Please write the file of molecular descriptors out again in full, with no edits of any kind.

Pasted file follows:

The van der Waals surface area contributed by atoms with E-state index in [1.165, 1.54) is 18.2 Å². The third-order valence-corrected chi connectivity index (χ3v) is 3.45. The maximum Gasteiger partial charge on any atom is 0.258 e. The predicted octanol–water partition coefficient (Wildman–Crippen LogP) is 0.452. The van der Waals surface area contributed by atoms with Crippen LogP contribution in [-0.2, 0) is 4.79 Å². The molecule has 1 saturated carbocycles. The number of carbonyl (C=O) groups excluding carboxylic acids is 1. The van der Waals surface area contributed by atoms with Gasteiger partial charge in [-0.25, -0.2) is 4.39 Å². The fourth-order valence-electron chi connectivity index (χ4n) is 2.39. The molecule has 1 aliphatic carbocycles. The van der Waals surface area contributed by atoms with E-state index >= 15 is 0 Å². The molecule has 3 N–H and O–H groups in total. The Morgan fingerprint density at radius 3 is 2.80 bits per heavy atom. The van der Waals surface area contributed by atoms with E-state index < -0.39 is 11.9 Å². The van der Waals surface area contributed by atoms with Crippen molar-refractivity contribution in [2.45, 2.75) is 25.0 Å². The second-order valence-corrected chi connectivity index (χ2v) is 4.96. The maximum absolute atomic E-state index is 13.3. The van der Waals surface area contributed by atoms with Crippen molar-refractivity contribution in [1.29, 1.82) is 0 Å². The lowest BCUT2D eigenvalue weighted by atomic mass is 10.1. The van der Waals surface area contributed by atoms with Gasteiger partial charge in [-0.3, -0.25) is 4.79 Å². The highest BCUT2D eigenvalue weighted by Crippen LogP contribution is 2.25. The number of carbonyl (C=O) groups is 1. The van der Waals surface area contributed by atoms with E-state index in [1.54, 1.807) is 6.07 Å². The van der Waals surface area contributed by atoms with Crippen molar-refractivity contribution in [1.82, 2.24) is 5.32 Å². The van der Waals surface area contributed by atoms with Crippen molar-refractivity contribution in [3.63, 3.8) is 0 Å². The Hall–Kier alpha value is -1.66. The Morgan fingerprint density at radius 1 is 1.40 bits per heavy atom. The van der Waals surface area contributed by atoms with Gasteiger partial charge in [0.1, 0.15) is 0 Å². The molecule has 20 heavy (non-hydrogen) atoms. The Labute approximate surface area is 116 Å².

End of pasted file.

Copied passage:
The van der Waals surface area contributed by atoms with E-state index in [1.165, 1.54) is 18.2 Å². The third-order valence-corrected chi connectivity index (χ3v) is 3.45. The maximum Gasteiger partial charge on any atom is 0.258 e. The predicted octanol–water partition coefficient (Wildman–Crippen LogP) is 0.452. The van der Waals surface area contributed by atoms with Crippen LogP contribution in [-0.2, 0) is 4.79 Å². The molecule has 1 saturated carbocycles. The number of carbonyl (C=O) groups excluding carboxylic acids is 1. The van der Waals surface area contributed by atoms with Gasteiger partial charge in [-0.25, -0.2) is 4.39 Å². The fourth-order valence-electron chi connectivity index (χ4n) is 2.39. The molecule has 1 aliphatic carbocycles. The van der Waals surface area contributed by atoms with E-state index >= 15 is 0 Å². The molecule has 3 N–H and O–H groups in total. The Morgan fingerprint density at radius 3 is 2.80 bits per heavy atom. The van der Waals surface area contributed by atoms with E-state index < -0.39 is 11.9 Å². The van der Waals surface area contributed by atoms with Crippen molar-refractivity contribution in [2.45, 2.75) is 25.0 Å². The second-order valence-corrected chi connectivity index (χ2v) is 4.96. The maximum absolute atomic E-state index is 13.3. The van der Waals surface area contributed by atoms with Crippen molar-refractivity contribution in [1.29, 1.82) is 0 Å². The lowest BCUT2D eigenvalue weighted by atomic mass is 10.1. The van der Waals surface area contributed by atoms with Gasteiger partial charge in [-0.3, -0.25) is 4.79 Å². The highest BCUT2D eigenvalue weighted by Crippen LogP contribution is 2.25. The number of carbonyl (C=O) groups is 1. The van der Waals surface area contributed by atoms with E-state index in [1.54, 1.807) is 6.07 Å². The van der Waals surface area contributed by atoms with Crippen molar-refractivity contribution in [1.82, 2.24) is 5.32 Å². The van der Waals surface area contributed by atoms with Crippen molar-refractivity contribution in [3.63, 3.8) is 0 Å². The Hall–Kier alpha value is -1.66. The Morgan fingerprint density at radius 1 is 1.40 bits per heavy atom. The van der Waals surface area contributed by atoms with Gasteiger partial charge in [0.1, 0.15) is 0 Å². The molecule has 20 heavy (non-hydrogen) atoms. The Labute approximate surface area is 116 Å².